Editorial: Porn

In 2008, police visited renowned Australian artist Bill Henson’s exhibition at Roslyn Oxley9 Gallery. One image—a sensuous chiaroscuro photograph of a teenage girl glistening with sweat—became the centre of the unfolding controversy. After being rated PG by the office of film and television classification, the image was returned to display. Legally the incident was a non-starter, but its political ramifications were more dramatic. It sparked public debate as well as a change to the obscenity laws, such that the clause protecting artists from obscenity charges was removed.

The same debate flared up two years later, when works by two queer artists—Paul Yore and Taizer Stewart—were removed from the inaugural Sydney Contemporary art fair. Yore’s and Stewart’s works were aesthetically very different from Henson’s. Yore’s baroque, kitschy installations combined photographs, sculpture and textiles, while Stewart’s paintings—which collaged the artist’s own face onto pornographic male bodies found online—were self-portraits by an artist in a state of gender more …

Inside Issue #29

The Porn Report

Carrie Miller Daniel Mudie Cunningham

In this frank and forthright discussion, artist and curator Daniel Mudie Cunningham and writer Carrie Miller discuss their personal histories with porn. The emotional honesty of their conversation is reassuring, foregrounding the complex relationships that we all have to sex and pornography, in one form or another. Their conversation touches on themes from anxiety to nostalgia, addiction, fantasy and Hugh Grant.

Gastroporn, or The Sexualised Eater

Megan Fizell

Gastroporn, or The Sexualised Eater looks at the work of three women artists— Kawita Vatanajyankur, Elizabeth Willing, and Jodie Whalen—who use eating and food in their performances. These artists riff on the sexualisation of food and eating, and at the same time examine the fraught relationships between women and food in our culture.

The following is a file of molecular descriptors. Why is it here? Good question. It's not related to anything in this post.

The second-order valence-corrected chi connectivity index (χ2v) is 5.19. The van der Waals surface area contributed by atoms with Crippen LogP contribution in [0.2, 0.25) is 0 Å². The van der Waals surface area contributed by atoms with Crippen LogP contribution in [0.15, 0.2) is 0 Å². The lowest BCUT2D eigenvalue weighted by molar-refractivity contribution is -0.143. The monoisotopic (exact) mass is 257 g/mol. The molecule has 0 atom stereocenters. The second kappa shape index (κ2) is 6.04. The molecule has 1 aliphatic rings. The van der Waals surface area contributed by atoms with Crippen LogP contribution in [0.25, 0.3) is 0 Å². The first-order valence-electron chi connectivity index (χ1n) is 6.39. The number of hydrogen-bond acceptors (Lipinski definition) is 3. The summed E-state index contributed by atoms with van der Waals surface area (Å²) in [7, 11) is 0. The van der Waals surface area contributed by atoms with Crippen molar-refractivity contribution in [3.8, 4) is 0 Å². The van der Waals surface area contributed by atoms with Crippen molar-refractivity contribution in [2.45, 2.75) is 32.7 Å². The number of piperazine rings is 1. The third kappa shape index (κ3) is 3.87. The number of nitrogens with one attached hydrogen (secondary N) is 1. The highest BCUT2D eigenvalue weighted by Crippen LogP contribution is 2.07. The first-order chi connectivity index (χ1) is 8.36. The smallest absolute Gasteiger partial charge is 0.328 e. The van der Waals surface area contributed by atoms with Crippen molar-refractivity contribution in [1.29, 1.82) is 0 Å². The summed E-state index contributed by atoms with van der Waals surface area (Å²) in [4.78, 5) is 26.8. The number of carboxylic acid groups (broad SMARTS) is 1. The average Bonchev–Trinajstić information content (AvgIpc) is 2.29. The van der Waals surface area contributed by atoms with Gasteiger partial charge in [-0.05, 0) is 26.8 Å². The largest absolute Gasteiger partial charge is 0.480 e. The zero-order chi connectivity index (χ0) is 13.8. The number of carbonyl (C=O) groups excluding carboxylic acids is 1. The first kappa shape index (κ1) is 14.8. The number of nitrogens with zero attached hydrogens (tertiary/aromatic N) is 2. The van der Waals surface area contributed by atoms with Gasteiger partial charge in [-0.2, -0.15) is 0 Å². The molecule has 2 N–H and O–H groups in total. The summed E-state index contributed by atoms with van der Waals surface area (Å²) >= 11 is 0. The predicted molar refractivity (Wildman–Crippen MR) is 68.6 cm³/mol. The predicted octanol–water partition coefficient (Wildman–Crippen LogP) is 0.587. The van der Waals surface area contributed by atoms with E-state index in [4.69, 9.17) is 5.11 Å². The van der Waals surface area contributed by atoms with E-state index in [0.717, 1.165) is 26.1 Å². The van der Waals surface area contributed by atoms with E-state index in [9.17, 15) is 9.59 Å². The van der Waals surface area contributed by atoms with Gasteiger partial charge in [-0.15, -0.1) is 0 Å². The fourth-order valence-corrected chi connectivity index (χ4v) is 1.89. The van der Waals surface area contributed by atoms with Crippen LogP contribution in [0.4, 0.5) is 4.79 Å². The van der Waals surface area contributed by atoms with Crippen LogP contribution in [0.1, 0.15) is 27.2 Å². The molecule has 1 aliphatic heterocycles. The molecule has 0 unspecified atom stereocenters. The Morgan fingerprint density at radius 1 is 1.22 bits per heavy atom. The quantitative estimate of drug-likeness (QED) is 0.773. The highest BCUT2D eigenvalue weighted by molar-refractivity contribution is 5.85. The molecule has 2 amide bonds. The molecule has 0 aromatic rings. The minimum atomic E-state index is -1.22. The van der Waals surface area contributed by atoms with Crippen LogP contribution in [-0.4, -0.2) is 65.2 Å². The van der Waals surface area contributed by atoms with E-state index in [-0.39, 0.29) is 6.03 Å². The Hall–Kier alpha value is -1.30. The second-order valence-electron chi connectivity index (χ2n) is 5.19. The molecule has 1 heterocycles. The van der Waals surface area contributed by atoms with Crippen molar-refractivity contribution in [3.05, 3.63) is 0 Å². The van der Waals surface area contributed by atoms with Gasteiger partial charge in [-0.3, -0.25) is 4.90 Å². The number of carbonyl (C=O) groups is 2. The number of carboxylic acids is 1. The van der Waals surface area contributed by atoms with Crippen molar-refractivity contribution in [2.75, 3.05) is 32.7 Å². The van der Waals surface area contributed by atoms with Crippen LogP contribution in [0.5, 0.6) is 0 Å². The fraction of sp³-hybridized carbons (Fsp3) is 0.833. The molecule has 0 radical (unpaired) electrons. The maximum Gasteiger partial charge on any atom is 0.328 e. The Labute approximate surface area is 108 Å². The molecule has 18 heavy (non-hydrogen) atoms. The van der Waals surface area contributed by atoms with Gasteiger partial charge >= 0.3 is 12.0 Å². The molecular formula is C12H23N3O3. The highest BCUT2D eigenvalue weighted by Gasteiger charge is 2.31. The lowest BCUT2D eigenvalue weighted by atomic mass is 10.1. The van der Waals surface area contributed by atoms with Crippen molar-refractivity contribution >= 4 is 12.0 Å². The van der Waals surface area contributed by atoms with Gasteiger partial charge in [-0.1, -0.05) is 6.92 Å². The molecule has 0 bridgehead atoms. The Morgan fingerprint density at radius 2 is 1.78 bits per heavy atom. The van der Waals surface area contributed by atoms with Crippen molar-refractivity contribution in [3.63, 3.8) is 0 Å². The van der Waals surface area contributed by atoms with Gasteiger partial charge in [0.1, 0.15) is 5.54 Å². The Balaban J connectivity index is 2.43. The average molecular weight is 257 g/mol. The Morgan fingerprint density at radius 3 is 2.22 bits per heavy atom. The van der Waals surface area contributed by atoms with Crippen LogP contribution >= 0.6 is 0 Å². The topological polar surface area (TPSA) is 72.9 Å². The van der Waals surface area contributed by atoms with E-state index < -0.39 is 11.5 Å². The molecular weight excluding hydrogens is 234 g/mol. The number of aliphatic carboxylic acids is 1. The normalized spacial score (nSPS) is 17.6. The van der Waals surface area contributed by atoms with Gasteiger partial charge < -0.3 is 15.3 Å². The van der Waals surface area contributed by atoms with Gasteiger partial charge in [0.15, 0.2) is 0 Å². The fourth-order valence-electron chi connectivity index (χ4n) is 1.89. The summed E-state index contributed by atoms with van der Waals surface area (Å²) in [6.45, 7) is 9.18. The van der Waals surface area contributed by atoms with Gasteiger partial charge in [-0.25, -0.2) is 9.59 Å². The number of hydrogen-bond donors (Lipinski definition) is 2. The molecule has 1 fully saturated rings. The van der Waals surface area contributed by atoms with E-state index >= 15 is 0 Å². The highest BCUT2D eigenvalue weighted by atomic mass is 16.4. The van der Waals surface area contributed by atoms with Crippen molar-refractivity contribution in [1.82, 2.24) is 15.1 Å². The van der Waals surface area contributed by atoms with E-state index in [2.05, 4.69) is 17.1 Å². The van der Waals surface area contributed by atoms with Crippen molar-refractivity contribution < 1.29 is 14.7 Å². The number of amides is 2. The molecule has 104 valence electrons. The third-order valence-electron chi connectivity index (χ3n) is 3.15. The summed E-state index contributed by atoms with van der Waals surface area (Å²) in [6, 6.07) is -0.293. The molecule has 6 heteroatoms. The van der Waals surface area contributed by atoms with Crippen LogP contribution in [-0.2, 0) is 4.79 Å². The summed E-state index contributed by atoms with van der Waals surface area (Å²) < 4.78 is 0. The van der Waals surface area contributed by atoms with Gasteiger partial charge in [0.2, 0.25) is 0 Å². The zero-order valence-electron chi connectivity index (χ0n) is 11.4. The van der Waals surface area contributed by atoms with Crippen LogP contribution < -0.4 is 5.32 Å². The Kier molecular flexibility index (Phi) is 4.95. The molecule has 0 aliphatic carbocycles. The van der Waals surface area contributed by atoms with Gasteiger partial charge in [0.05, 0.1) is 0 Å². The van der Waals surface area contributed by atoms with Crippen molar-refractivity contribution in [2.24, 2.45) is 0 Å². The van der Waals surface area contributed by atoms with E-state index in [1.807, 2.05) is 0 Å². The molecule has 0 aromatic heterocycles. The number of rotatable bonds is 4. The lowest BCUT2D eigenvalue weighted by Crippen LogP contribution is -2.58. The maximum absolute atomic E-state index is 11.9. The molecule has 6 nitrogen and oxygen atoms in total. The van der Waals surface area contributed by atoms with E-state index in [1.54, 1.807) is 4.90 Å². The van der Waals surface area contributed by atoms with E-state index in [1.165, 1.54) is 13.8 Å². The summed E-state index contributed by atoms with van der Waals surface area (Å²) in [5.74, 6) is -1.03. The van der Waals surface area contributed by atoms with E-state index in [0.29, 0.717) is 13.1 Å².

Red Centre

Samuel Hodge Sebastian Goldspink

Curator Sebastian Goldspink interviews artist Samuel Hodge about his first paid photography job— to take stills on a porn set for a film that would later be titled Red Centre. These photographs are vernacular and take on the aesthetic that accompanies much pornography, while also tinged with a strange melancholy.

Porno Parody: In search of Pat Larter

Sunday School

Writing duo Sunday School (Kelly Doley and Diana Smith) delve into the erotically charged archives of artist Pat Larter. Their responses, which take the form of letters written to the (now deceased) artist and to each other, try to understand why Pat Larter has been largely left out of art history.

ANOTHER (MOSSY) GARDEN: Toby Chapman in conversation with Ben Terakes

Ben Terakes Toby Chapman

This discussion between curator Toby Chapman and artist Ben Terakes explores the influence of pornography in Terakes’ work. Ranging from the domestic scale and ergonomic design of dildos to zoophilia and objects that resemble props from porn sets, Terakes’ work enmeshes porn with the everyday.

First Notes on Contemporary Independent Pornography and Possibility: Function, Form and Philosophy

Jack Sargeant

In this study of two feminist pornographic films—Amber (dir: Gala Vanting and Frank Ly, Sensate Films, 2012) and The One on the Bottom (dir: Zahra Stardust and Mister T, 2012)—theorist and writer Jack Sargent argues that erotica is no different from pornography, and that the latter category holds revolutionary potential.

Adrian Gebers on the work of Francesca Heinz

Adrian Gebers Francesca Heinz

Writer Adrian Gerbers situates Francesca Heinz’s recent photographs and performances in the context of contemporary online porn culture. While many of these works reference art historical paintings, they are also deeply influenced by the landscape of digital imagery that structures the way we view sexualised imagery. Here Picasso, Manet and Titian come into contact with sexting, twerking, and celebrity instagram feeds.

Patrick Staff: The Foundation, erotica and queer lineage

Tim Walsh

Curator Tim Walsh examines a work by artist Patrick Staff called The Foundation. Combining documentary and contemporary dance, Staff’s piece looks at intergenerational queer relationships through the prism of the Tom of Finland (Touko Laaksonen) Foundation in Los Angeles, which maintains archives relating to the Finnish-born artist’s legacy.

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